Yes. Each item in ScholarsArchive@OSU has it's own download statistics. Click "View Usage Statistics" in the menu on the right side of your item page for information on how many times your files have been downloaded on a monthly basis.

Where can I learn more about ScholarsArchive@OSU?
See the SA@OSU FAQ page for more information about the repository.

Why do you encourage the use of a CC0 license for datasets?
For all the same reasons that Dryad does:

All data submitted to Dryad is released to the public domain under Creative Commons Zero (CC0), which reduces legal and technical impediments to the reuse of data by waiving copyright and related rights to the extent permitted by law. In most cases, CC0 does not actually affect the legal status of your data, since facts in and of themselves are not eligible for copyright in most countries (e.g. see this commentary from Bitlaw regarding U.S. copyright law).

CC0 does not exempt those who reuse the data from following community norms for scholarly communication, in particular from citation of the original data authors. On the contrary, by removing unenforceable legal barriers, CC0 facilitates the discovery, reuse, and citation of that data. Any publication that makes substantive reuse of the data is expected to cite both the data package and the original publication from which it was derived.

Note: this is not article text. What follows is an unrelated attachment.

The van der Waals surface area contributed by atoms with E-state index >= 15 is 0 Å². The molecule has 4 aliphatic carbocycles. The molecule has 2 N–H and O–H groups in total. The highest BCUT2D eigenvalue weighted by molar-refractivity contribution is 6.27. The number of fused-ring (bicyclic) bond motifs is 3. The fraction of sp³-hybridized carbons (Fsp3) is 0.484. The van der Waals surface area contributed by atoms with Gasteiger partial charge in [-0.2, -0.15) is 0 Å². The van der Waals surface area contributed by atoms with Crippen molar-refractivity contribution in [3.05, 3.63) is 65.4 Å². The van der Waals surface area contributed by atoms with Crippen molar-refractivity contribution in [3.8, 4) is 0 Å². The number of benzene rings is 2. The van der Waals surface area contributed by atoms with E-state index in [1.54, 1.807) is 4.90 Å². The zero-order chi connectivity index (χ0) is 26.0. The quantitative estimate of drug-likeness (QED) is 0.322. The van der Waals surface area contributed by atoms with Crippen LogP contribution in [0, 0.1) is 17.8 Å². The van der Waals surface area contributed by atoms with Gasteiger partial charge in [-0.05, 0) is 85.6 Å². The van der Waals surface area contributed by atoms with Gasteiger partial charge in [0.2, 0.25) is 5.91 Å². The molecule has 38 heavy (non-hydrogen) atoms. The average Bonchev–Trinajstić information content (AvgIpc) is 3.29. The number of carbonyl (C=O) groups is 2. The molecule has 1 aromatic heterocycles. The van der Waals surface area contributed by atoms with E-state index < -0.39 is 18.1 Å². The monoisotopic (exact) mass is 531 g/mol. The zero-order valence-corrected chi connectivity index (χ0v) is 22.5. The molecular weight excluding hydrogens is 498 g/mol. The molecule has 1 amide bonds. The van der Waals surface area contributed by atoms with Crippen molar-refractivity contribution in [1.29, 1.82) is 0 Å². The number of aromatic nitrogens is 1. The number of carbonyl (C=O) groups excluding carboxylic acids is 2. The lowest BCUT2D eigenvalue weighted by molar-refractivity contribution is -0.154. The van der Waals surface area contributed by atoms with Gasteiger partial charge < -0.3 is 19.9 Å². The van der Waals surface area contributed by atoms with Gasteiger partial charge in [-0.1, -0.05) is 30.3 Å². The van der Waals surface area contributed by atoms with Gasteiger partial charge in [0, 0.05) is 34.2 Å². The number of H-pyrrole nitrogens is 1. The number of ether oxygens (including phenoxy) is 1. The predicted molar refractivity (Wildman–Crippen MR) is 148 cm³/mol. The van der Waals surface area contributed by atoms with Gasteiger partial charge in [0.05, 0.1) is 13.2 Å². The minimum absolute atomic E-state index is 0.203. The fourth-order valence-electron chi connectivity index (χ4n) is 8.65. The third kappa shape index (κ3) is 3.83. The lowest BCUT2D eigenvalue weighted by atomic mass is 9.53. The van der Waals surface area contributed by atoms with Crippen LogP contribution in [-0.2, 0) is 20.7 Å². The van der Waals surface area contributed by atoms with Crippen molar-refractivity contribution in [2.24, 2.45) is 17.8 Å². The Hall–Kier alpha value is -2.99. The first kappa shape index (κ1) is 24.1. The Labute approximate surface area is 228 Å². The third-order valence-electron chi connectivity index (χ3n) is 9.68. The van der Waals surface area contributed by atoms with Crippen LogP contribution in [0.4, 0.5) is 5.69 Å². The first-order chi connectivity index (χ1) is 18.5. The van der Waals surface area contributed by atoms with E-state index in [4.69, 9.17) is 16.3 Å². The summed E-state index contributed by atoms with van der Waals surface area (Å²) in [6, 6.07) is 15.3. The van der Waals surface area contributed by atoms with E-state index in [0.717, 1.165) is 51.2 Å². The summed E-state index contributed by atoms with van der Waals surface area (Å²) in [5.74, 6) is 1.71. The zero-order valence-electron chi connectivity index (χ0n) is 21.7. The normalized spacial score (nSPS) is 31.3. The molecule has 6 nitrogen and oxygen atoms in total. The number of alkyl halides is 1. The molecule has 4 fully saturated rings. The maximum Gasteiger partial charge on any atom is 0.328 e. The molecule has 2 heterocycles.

"Community norms can be a much more effective way of encouraging positive behaviour, such as citation, than applying licenses. A well functioning community supports its members in their application of norms, whereas licenses can only be enforced through court action and thus invite people to ignore them when they are confident that this is unlikely." (Panton Principles FAQ)

"…when you federate a query from 50,000 databases (not now, perhaps, but definitely within the 70-year duration of copyright!) will you be liable to a lawsuit if you don’t formally attribute all 50,000 owners?" (Science Commons Database Protocol FAQ)

Similarly, we do not support the use of licenses that (questionably) assert copyright and add well-meaning, but potentially problematic, restrictions on reuse, such as “non-commercial”, “no derivative” and "share-alike" conditions.

"... given the potential for significantly negative unintended consequences of using copyright, the size of the public domain, and the power of norms inside science, we believe that copyright licenses and contractual restrictions are simply the wrong tool [for data], even if those licenses and contracts are used with the best of intentions." (Science Commons Database Protocol FAQ)

Dryad’s use of CC0 to make the terms of reuse explicit has some important advantages:

Interoperability: Since CC0 is both human and machine-readable, other people and indexing services will automatically be able to determine the terms of use.
Universality: CC0 is a single mechanism that is both global and universal, covering all data and all countries. It is also widely recognized.
Simplicity: There is no need for humans to make, or respond to, individual data requests, and no need for click-through agreements. This allows more scientists to spend their time doing science.

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Mary Markland